[Part 2 in the three-part series “When science goes south.” Part 1 here]

Quick recap. My 9-year-old daughter won a national Evolution and Art contest. Her school’s assistant principal, Ms. Warner, said the principal would interview her about it on the school’s morning news program. But they wouldn’t be calling it an Evolution and Art contest, just an “Art” contest – because evolution isn’t in the elementary curriculum.

Becca and I were livid.

Becca is an elementary teacher herself, so she knows things. Usually you want to start by going straight to the person involved for these things rather than escalating. But in this case, she suggested I talk to the principal, Mr. Robinson, rather than Ms. Warner. He’d be interviewing Laney, for one thing. This wasn’t about Ms. Warner / but about seeing to it that Laney’s accomplishment wasn’t misrepresented. Mr. Robinson was among the most skilled, reasonable, and student-centered of the weirdly high number of school principals I have known. So a likely ally.

I asked for a quick meeting.

I knew that the best approach would be to focus on our shared interest — in this case the students and the educational messages they receive — so I started with the cool fact that a nine-year old girl in his school wants to be a scientist. She entered this contest to demonstrate her understanding of evolution and she won. I said “Sandy Warner called and said you’d be interviewing Laney, but said it would be called an ‘Art’ contest rather than ‘Evolution & Art.’ When my wife asked why, she said evolution was not in the elementary curriculum.”

(Years later, I still can’t say that without shaking my head in amazement that anyone would try an explanation that ludicrous.)

It’s certainly in the middle and high school curriculum, I said, handing him a highlighted copy of each. If a third grader won a national calculus competition, no one would say, “Dagnabbit, if only that was in the elementary curriculum we could celebrate it!”

“I’m sure you’ll agree that’s not the reason anyway,” I said. “Sandy was trying to avoid conflict with parents. That’s an understandable impulse, but not when it damages the educational environment.” I handed him a summary of the depressing Penn State study suggesting that conflict avoidance is the strategy currently doing the most damage to the scientific literacy of our kids.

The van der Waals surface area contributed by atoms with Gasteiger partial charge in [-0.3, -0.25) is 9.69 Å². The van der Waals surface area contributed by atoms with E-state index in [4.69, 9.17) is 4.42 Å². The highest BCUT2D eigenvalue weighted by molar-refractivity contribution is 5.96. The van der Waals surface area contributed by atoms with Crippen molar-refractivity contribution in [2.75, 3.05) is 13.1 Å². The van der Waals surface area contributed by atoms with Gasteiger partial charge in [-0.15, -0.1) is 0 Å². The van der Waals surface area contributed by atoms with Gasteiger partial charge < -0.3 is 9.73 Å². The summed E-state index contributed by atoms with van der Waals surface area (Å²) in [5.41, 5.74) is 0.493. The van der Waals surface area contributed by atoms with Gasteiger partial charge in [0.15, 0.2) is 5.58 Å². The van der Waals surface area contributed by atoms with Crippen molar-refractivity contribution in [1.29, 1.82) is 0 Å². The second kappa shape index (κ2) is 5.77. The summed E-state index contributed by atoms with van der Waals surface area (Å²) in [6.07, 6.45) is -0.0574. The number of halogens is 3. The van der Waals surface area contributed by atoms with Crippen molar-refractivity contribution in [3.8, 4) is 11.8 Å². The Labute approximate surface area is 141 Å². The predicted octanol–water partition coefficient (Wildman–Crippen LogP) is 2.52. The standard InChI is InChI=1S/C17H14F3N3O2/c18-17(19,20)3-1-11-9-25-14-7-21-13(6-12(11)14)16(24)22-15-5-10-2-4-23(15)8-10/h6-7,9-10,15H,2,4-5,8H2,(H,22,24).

Then there’s my daughter, and the interview the following day. Among many other problems, I said that Delaney would be unable to answer his questions in any terms but evolutionary ones. Even an open-ended question like, “So tell me about your monkey” would lead to a description of the three adaptations she devised, since that’s what the contest was about.

He was nodding vigorously the whole time. “Absolutely,” he said. “There’s not the slightest reason for her to hide any aspect of her accomplishment. But the curriculum is irrelevant in any case because…”

Oh my word, he was going to say it himself. Before I could even mount the slam-dunk argument against Warner’s ridiculous attempt, he would say it himself.

“…because it’s student-initiated. Teachers have to stay within the curriculum, sure, but if a student initiates a project or has an outside accomplishment, they are absolutely able to talk about it freely without any regard to curriculum.” He explained that he was trying to encourage even more of this, to get the school celebrating outside accomplishments of all kinds to integrate the students’ outside lives into their school life. “This fits into that perfectly,” he said.

Principals tend to know things. Not all, but most. Actual educational policies. Court precedents. Best practices.

Total elapsed time in his office? 7 minutes.

Now step back a minute and see what happened here. We (GOOD GUYS!) sent notice of Laney’s contest win to her teacher, who thought it was fantastic and submitted it for inclusion in the broadcast. GOOD GUY!

A middle administrator attempted to screw it up. BAD GUY!

The principal immediately recognized that the middle admin had screwed up, and he put it right. GOOD GUY!

Pretty good ratio, isn’t it? But we often take our cue from the one person who did something dumb and respond with a scorched-earth policy that engulfs potential allies and puts everyone in a defensive crouch. Once I do that, they’re only looking to survive the attack. They can’t hear what I have to say, much less see that they have more in common with me than with the perp. So they just circle the wagons.

More often than not, the perp is surrounded by people who agree with you that the act was wrong, people who can join you in condemning the act and fixing the problem if you let them.

I’d like to say that’s the end of the story.

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Dale McGowan is the author of Parenting Beyond Belief, Raising Freethinkers, and Atheism for Dummies. He holds a BA in evolutionary anthropology and a PhD in music.